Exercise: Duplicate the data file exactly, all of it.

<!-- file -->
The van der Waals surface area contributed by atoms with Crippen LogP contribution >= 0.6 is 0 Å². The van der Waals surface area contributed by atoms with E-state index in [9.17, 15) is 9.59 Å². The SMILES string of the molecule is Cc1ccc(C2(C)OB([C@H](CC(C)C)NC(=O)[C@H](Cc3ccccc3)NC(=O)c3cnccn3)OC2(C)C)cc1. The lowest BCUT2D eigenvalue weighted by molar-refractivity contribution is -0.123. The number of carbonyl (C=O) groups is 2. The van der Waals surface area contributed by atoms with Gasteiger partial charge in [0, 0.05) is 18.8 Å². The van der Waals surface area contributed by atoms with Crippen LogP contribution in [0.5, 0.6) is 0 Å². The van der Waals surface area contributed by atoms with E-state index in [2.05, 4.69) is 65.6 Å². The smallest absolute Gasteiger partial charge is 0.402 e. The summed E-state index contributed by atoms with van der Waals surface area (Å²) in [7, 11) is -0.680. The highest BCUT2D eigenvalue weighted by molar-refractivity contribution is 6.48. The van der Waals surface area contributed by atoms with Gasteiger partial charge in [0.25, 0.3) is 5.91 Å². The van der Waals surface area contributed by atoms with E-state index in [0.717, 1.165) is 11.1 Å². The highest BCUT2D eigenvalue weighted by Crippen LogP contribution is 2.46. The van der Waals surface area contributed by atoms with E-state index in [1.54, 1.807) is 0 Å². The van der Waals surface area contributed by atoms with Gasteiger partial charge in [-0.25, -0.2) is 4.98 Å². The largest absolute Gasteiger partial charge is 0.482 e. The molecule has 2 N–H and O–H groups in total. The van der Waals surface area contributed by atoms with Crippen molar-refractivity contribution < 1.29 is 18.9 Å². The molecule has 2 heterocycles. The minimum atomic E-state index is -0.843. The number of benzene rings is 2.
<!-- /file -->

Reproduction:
The van der Waals surface area contributed by atoms with Crippen LogP contribution >= 0.6 is 0 Å². The van der Waals surface area contributed by atoms with E-state index in [9.17, 15) is 9.59 Å². The SMILES string of the molecule is Cc1ccc(C2(C)OB([C@H](CC(C)C)NC(=O)[C@H](Cc3ccccc3)NC(=O)c3cnccn3)OC2(C)C)cc1. The lowest BCUT2D eigenvalue weighted by molar-refractivity contribution is -0.123. The number of carbonyl (C=O) groups is 2. The van der Waals surface area contributed by atoms with Gasteiger partial charge in [0, 0.05) is 18.8 Å². The van der Waals surface area contributed by atoms with Crippen LogP contribution in [0.5, 0.6) is 0 Å². The van der Waals surface area contributed by atoms with E-state index in [2.05, 4.69) is 65.6 Å². The smallest absolute Gasteiger partial charge is 0.402 e. The summed E-state index contributed by atoms with van der Waals surface area (Å²) in [7, 11) is -0.680. The highest BCUT2D eigenvalue weighted by molar-refractivity contribution is 6.48. The van der Waals surface area contributed by atoms with Gasteiger partial charge in [0.25, 0.3) is 5.91 Å². The van der Waals surface area contributed by atoms with E-state index in [0.717, 1.165) is 11.1 Å². The highest BCUT2D eigenvalue weighted by Crippen LogP contribution is 2.46. The van der Waals surface area contributed by atoms with E-state index in [1.54, 1.807) is 0 Å². The van der Waals surface area contributed by atoms with Gasteiger partial charge in [-0.25, -0.2) is 4.98 Å². The largest absolute Gasteiger partial charge is 0.482 e. The molecule has 2 N–H and O–H groups in total. The van der Waals surface area contributed by atoms with Crippen molar-refractivity contribution < 1.29 is 18.9 Å². The molecule has 2 heterocycles. The minimum atomic E-state index is -0.843. The number of benzene rings is 2.